The heat shimmers on the road as I drive south. The sugar cane in the fields is all newly planted and the stacks at the sugar mills stand silent guard over their domains. The sky’s turned pale blue as though the light is too bright for it. Summer has arrived.
In North Queensland the razorback of the Great Dividing Range shadows the coastline almost meeting the Coral Sea and the Great Barrier Reef. Mt Bartle Frere and Mt Bellenden Ker, the highest peaks in Queensland, sit just to the south of Cairns. Nesting in their foothills is Babinda, winner of the Golden Gumboot and recipient of 4.2 metres of rain a year. (Think about that in terms of your height to appreciate the amount of water that pummels the little town!)
Babinda is your typical Australian country town with its own unique flavour. There’s a hospital, with a row of palm trees that would have been seedlings when one of my aunts worked there in the late 1930’s. There’s the post office (complete with victorious Golden Gumboot in the window), the pub (with the obligatory locals having a yarn on the bench out the front) and an assortment of elderly buildings that have endured more colour changes than Madonna’s hair.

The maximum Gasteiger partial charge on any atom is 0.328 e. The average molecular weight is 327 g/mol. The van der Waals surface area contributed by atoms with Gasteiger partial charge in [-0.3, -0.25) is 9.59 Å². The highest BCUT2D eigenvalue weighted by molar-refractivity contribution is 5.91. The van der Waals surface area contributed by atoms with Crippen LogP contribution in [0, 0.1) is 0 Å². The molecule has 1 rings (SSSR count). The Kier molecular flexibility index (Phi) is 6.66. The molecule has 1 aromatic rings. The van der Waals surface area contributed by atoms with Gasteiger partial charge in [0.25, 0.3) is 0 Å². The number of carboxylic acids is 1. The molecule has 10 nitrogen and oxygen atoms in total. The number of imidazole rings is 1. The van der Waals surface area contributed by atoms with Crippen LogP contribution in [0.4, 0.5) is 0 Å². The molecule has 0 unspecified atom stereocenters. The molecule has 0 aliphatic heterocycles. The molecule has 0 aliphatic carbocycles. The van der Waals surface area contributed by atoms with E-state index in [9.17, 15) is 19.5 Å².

I head for the library which almost looks like a doll’s house, perched on the end of the main street. I’m there to do my last talk as a 2012 National Year of Reading Champion. It’s been a wonderful experience chatting to readers in libraries all over the east coast of Australia. Babinda is great way to finish off with a packed room and a welcoming audience.
Thanks to Holly and her team for hosting me and a very big thank you to the people who came along. Thanks also to Cairns Library for including me in their programme for the year. Writing can be so solitary so meeting readers is one of the joys of the job.
The other joy has been discovering hidden treasures like Babinda, resting quietly up turnings off the main highway!